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The downsides of using Vim

As software developers we spend a lot of time in a code editor, so it is important to choose one that you feel comfortable with and enjoy using. Vim (or Neovim in recent years) has been that choice for me. I love how it allows me to efficiently navigate and edit text while keeping my fingers on the keyboard. Other things that are crucial for me are its speed and the ability to run in a terminal (Seamless integration with tmux). I have been using Vim for more than a decade and have no plans on switching to another editor any time soon.

Nothing is perfect though; even Vim has its flaws. Let's have a look at some of these, based on my own experience.

Wasting time on configuration

One of Vim's greatest benefits is the ability to customize pretty much anything you can think of. If there's something you don't like, you can change it. If some functionality is missing, you can add it. There's always something to tweak or improve. However, this flexibility comes with a danger: If you're not careful you can get lost in spending endless hours on your configuration.
Reflecting on all the time spent configuring Vim, which I could have used to write code instead is kinda regretful. There have definitely been weekends were I planned to work on a side project, but ended up tweaking my .vimrc file instead.

I do enjoy tweaking my configuration, so calling it a waste of time might be a bit harsh. It is time that probably could have been spent better though.

One way to avoid spending too much time on configuration is to use one of the open-source setups available, such as LazyVim. I haven't tried any of these myself as I'm quite happy with my current setup, but I do see the appeal it.

Plugins for everything

By default Vim looks like a very basic text editor. To get some of the functionality that is included in modern editors by default, you often have to rely on plugins. There are plugins available for pretty much everything you can think of. In the rare case you cannot find a plugin for something, there's always the option to write it yourself.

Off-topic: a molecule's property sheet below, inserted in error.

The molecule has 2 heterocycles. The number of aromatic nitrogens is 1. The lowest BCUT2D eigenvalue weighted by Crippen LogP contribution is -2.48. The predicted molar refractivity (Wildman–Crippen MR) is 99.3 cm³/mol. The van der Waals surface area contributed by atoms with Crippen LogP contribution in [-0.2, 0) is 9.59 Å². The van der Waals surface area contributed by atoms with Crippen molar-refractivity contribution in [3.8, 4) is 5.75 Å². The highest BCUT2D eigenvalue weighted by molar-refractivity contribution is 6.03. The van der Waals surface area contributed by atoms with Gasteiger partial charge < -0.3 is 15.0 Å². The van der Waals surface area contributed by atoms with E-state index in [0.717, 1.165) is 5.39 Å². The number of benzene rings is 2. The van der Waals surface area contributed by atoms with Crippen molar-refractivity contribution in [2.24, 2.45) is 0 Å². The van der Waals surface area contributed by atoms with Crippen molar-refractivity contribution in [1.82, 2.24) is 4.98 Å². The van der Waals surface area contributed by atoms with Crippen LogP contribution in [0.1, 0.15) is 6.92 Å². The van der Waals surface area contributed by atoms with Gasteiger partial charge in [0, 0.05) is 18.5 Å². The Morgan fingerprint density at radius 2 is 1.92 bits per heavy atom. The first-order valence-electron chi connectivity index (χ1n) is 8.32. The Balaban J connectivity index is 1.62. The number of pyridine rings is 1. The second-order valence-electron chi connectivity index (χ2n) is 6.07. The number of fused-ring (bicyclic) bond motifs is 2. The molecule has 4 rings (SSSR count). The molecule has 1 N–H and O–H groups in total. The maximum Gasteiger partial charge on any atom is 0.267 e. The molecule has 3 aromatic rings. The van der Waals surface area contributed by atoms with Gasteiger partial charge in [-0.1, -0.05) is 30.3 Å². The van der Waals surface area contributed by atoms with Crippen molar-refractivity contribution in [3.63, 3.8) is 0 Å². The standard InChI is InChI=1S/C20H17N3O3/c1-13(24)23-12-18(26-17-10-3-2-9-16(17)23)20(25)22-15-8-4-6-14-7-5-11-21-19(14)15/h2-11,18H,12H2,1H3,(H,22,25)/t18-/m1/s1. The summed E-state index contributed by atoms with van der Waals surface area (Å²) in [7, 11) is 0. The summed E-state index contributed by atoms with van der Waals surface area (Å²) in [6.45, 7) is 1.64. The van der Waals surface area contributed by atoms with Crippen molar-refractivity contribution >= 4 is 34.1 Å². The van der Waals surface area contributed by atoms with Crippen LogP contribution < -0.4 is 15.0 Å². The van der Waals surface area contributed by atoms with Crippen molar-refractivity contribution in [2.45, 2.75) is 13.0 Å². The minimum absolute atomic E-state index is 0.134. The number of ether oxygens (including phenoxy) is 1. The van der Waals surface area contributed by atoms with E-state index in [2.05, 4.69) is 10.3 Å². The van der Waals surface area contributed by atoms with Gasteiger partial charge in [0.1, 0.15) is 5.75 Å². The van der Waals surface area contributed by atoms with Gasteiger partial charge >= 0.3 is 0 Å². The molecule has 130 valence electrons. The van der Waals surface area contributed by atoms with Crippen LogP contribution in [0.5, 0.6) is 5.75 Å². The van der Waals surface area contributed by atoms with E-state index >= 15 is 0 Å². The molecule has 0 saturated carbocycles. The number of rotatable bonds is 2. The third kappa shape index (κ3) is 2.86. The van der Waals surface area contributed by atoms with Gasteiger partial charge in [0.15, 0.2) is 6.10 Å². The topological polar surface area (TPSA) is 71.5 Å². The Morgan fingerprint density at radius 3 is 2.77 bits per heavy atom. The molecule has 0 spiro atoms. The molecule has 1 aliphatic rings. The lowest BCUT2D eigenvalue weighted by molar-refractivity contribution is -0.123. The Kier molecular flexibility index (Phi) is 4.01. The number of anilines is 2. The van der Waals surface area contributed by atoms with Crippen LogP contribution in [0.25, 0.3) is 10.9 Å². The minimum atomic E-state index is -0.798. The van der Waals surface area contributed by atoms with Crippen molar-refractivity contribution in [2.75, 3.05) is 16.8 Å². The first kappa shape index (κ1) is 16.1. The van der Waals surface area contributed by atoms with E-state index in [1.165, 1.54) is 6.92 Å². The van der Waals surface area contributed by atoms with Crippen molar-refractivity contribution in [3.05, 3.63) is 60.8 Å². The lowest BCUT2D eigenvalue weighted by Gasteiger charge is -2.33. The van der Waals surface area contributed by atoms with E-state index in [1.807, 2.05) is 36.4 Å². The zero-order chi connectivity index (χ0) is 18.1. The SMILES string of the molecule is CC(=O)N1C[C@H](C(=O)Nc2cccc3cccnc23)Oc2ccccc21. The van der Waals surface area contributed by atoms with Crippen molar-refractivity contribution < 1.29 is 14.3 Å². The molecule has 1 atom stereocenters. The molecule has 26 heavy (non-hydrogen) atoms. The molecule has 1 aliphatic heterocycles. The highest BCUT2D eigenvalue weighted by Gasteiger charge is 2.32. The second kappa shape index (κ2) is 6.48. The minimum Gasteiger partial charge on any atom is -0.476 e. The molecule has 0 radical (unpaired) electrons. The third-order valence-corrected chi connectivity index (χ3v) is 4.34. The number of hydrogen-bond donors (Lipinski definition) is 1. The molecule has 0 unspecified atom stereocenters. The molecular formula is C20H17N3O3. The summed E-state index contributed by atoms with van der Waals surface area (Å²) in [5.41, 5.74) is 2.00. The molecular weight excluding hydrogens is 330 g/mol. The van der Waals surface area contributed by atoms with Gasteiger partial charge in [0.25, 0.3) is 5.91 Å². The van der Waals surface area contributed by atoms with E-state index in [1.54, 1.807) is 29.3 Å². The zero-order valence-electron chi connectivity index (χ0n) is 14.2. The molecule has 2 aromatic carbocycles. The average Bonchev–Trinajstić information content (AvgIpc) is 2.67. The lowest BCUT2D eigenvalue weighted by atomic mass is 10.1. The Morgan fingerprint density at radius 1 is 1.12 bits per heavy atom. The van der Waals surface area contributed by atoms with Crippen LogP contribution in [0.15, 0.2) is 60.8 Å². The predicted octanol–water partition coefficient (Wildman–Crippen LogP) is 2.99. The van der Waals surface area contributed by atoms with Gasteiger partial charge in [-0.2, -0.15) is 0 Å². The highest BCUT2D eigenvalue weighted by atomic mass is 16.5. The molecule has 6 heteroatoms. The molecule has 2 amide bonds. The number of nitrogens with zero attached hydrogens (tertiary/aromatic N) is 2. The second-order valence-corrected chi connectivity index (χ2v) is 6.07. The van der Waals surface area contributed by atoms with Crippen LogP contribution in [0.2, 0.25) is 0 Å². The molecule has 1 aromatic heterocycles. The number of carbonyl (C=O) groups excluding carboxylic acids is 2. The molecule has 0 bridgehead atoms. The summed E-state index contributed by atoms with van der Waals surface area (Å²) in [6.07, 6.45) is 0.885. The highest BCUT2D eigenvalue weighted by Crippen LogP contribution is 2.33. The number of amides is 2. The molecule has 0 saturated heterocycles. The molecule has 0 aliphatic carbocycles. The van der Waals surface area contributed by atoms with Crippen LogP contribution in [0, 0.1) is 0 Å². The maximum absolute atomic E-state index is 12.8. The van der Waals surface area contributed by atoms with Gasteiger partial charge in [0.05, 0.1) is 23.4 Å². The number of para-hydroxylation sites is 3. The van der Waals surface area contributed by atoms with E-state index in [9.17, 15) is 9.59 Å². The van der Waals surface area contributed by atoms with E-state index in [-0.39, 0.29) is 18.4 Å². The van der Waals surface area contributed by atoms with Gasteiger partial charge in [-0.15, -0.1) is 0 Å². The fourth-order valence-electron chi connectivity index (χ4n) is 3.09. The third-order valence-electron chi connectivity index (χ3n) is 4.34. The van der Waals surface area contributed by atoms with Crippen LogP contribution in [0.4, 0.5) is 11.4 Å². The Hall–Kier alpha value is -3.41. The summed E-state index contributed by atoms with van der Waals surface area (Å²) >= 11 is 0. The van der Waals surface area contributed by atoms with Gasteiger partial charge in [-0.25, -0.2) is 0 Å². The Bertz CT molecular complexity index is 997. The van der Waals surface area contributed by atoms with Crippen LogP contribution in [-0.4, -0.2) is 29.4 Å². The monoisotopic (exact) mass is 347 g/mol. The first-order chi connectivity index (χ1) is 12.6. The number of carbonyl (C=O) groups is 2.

This provides a lot of flexibility, but it also means that all these plugins (44 in my case) need to be configured and maintained. It is not uncommon for one of the plugins to contain a breaking change after an update, resulting in me having to debug why my editor is not working as expected. Or guessing what is causing the cryptic error at the bottom of the screen.
More often than not are there multiple plugins available for the same functionality and deciding which one to use can be confusing. For example: Getting LSP and linting working can be quite a challenge due to the fragmented ecosystem.

Of course there is always the option to take a minimalist approach and install as few plugins as possible. No one is forcing you to install a plugin for everything. However plugins are essential if you're looking for a modern editor experience.

Using a different editor than your Colleagues

While there is a large online community of Vim and Neovim users, coming across a colleague that uses Vim as their default editor is not that common. Especially if you're working at a smaller company. Most people seem to be using VSCode these days. Of course this is not a huge problem and everyone should be able to use the editor they like. Pair programming however is much easier when both developers are using the same editor. VSCode has an extension that makes it very easy to have a remote pair programming session with another VSCode user. As Vim user you occasionally might have to be flexible and adapt to whichever editor your colleague is using.

Using Vim at work everyday, but not being able to share your passion for it, can sometimes feel a bit isolated as well. Please don't be that guy that keeps preaching to everyone about how great Vim is.

Vim motions don't work everywhere

Once you have the Vim key bindings engraved in your muscle memory, you want to use them everywhere. Unfortunately the reality is that we have to write text in a lot more places other than our text editors. During my job I have to communicate through Slack, write tickets in Jira or write a document in Google docs. Writing text in these places feels unnatural when you're used to Vim.

Sometimes I write the text in Vim first just to copy and paste it into the other text input. This is definitely not the most efficient way to do things. In a perfect world every text input field would support Vim key bindings.

Choosing the right editor

When deciding to use Vim as your editor, consider the points mentioned here. I've listed them as downsides, but they won't stop me from using Vim. I don't see them as deal-breakers, but they might be for you. Over the years I've adapted and learned to live with it. Moreover I believe that the benefits of using Vim by far outweigh the negatives.

I expect to happily keep using Vim in the foreseeable future. Every other code editor that I've tried in the past had its own set of problems; often much bigger than the ones mentioned in this article.

For me Vim (or Neovim) is still the best editor out there.